How do you catch a killer…
When the only evidence is a dream?
James Garrett was critically injured when he was shot following his parents’ execution, and no one expected him to waken from a deep, traumatic coma. When he does, nine years later, Detective Inspector Rebecca Kent is tasked with closing the case that her now retired colleague, Theodore Tate, failed to solve all those years ago.
But between that, and hunting for Copy Joe – a murderer on a spree, who’s imitating Christchurch’s most notorious serial killer – she’s going to need Tate’s help. Especially when they learn that James has lived out another life in his nine-year coma, and there are things he couldn’t possibly know, including the fact that Copy Joe isn’t the only serial killer in town…
A brief look in any bookshop and you will soon see how big the thriller genre is! So, to be able to stand out from the crowd in an unusual or good way, to be better than those around you, the book really needs to be remarkably good. The Pain Tourist by Paul Cleave does so because it is clever, intricately plotted and pays attention to the elements that matter, character, setting and story.
So many thrillers are all just about the ‘twist’ in the narrative, the cover literally shouting at you, that you’ll never see the curve ball being thrown at the reader. Sadly, more often than not, you do, that and you end up feeling buffeted by the constant blows as the story twists so often, the story becoming lost in amongst the maelstrom of events. The story too hard to follow, without the aid of some paracetamol and a lie down in a dark room. Here, in The Pain Tourist, the twists and turns that are a staple part of the thriller genre are used sparingly and as a result have far more impact. The drama becoming subtle, intricately woven into the story and not dominating it. God, how I loved that, that feeling that you just have to read one more chapter, than one more, because you are drawn in, so involved that sleep becomes a luxury and not a necessity. Paul Cleave for me understands that less is more and uses that with such skill, you really don’t see as he leads you down a one-way street, forcing you then to do an about turn, leaving previous assumptions behind you.
The story contains multiple threads, which if they are to work, need to be woven together perfectly, or it all unravels into an impregnable mess. To me they worked utterly and by the end, it felt that I was looking at the literary equivalent of one of my grandmother’s pieces of embroidery, where you could never tell the difference between the back and the front, so great was her skill and talent. In The Pain Tourist we have three stories running side by side, with multiple characters connecting them. James Garret and his parent’s murders, a copycat killer whose thirst for fame and notoriety bring terror to Christchurch and a killer who has stalked the women of this city while hiding in plain sight. At no point does it become confused, start to unravel or lose its way! Perfection as far as I am concerned.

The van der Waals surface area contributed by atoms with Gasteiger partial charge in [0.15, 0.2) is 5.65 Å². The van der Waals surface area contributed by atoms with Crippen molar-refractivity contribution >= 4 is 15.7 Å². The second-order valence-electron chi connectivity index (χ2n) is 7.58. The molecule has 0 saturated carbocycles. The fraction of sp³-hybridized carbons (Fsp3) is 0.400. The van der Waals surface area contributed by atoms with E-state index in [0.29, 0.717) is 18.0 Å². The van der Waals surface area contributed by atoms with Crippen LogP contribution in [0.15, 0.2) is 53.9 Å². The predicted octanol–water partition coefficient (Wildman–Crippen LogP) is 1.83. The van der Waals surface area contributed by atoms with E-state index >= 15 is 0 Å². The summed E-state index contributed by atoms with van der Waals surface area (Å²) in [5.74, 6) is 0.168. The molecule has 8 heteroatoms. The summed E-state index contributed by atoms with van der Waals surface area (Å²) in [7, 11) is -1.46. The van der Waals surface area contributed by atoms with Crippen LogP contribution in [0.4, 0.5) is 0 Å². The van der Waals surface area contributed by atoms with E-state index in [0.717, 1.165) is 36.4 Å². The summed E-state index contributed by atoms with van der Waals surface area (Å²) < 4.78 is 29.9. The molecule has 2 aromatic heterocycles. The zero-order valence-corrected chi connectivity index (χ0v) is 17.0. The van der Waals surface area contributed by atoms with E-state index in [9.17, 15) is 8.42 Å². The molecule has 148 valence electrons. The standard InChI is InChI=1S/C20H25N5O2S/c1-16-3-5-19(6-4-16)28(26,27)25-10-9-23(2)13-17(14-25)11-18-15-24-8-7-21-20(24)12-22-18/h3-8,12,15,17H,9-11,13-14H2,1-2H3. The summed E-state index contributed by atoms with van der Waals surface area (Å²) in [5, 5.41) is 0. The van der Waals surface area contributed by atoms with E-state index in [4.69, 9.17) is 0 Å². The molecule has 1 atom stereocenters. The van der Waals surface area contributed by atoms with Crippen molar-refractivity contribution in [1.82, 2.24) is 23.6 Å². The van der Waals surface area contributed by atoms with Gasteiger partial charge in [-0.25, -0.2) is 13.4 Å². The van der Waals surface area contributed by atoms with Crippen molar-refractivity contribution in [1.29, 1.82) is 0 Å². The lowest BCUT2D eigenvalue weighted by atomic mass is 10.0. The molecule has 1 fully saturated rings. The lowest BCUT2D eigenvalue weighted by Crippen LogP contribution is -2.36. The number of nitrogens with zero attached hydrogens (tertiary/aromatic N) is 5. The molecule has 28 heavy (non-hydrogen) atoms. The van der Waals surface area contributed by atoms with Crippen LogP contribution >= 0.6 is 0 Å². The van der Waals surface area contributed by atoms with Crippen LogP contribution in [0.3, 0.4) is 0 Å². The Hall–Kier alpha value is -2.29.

The characters are brilliant, so much so I hope and pray this is not the last we hear of them. Detective Inspector Rebecca Kent and former police officer Theodore Tate are like all of us flawed, but at their very core, they are good people. Good people make mistakes, are even capable of actions many of us would find it difficult to imagine doing ourselves, but that is where the author pull out his ace card, he shows that under the right circumstances, any person can do things out of desperation, self-preservation, even from a place of pain and revenge. He plays off the more law-abiding Kent against Tate, whose past has created a more fluid character, whose pain and addictive nature makes him more capable of straying from the ‘acceptable’ path, because he reacts to the pull of the darker side of his nature.
This a novel from the pen of an author whose books don’t need statements such as ‘you will never see the twist coming’ flashing from the front cover, his writing speaks for itself. It is superb and you really need to add it to your book collection, thriller reader or not, because words are used as weapons, not stickers and endless hackneyed over used phrases stuck to the front cover.
About the author
Paul is an award winning author who often divides his time between his home city of Christchurch, New Zealand, where most of his novels are set, and Europe. He’s won the New Zealand Ngaio Marsh Award three times, the Saint-Maur book festival’s crime novel of the year award in France, and has been shortlisted for the Edgar and the Barry in the US and the Ned Kelly in Australia. HIs books have been translated into over twenty languages. He’s thrown his Frisbee in over forty countries, plays tennis badly, golf even worse, and has two cats – which is often two too many. The critically acclaimed The Quiet People was published in 2021, with The Pain Tourist to follow in 2022.